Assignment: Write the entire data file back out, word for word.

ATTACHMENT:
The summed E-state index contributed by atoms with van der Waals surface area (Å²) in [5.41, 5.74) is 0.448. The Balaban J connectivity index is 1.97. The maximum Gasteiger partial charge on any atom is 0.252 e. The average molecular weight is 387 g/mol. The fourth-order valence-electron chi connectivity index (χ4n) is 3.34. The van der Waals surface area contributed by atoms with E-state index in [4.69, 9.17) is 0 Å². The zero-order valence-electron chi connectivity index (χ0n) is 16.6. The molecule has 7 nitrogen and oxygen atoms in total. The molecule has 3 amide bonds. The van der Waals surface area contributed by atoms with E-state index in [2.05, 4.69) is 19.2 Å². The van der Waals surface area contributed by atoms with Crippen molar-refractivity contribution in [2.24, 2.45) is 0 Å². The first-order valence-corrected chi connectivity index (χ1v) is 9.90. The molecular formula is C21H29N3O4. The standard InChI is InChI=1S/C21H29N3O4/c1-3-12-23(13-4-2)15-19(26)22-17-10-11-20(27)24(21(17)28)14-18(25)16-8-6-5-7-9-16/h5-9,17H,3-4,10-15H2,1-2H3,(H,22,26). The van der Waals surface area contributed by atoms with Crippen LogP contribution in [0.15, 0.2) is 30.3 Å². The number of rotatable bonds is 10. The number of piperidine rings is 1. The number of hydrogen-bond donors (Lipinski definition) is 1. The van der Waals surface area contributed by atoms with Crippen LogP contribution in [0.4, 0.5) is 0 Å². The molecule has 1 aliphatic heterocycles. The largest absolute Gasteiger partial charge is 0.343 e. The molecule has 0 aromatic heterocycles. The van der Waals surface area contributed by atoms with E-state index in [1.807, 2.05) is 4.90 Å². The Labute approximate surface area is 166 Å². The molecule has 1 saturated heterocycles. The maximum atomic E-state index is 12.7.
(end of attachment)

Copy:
The summed E-state index contributed by atoms with van der Waals surface area (Å²) in [5.41, 5.74) is 0.448. The Balaban J connectivity index is 1.97. The maximum Gasteiger partial charge on any atom is 0.252 e. The average molecular weight is 387 g/mol. The fourth-order valence-electron chi connectivity index (χ4n) is 3.34. The van der Waals surface area contributed by atoms with E-state index in [4.69, 9.17) is 0 Å². The zero-order valence-electron chi connectivity index (χ0n) is 16.6. The molecule has 7 nitrogen and oxygen atoms in total. The molecule has 3 amide bonds. The van der Waals surface area contributed by atoms with E-state index in [2.05, 4.69) is 19.2 Å². The van der Waals surface area contributed by atoms with Crippen molar-refractivity contribution in [2.24, 2.45) is 0 Å². The first-order valence-corrected chi connectivity index (χ1v) is 9.90. The molecular formula is C21H29N3O4. The standard InChI is InChI=1S/C21H29N3O4/c1-3-12-23(13-4-2)15-19(26)22-17-10-11-20(27)24(21(17)28)14-18(25)16-8-6-5-7-9-16/h5-9,17H,3-4,10-15H2,1-2H3,(H,22,26). The van der Waals surface area contributed by atoms with Crippen LogP contribution in [0.15, 0.2) is 30.3 Å². The number of rotatable bonds is 10. The number of piperidine rings is 1. The number of hydrogen-bond donors (Lipinski definition) is 1. The van der Waals surface area contributed by atoms with Crippen LogP contribution in [0.4, 0.5) is 0 Å². The molecule has 1 aliphatic heterocycles. The largest absolute Gasteiger partial charge is 0.343 e. The molecule has 0 aromatic heterocycles. The van der Waals surface area contributed by atoms with E-state index in [1.807, 2.05) is 4.90 Å². The Labute approximate surface area is 166 Å². The molecule has 1 saturated heterocycles. The maximum atomic E-state index is 12.7.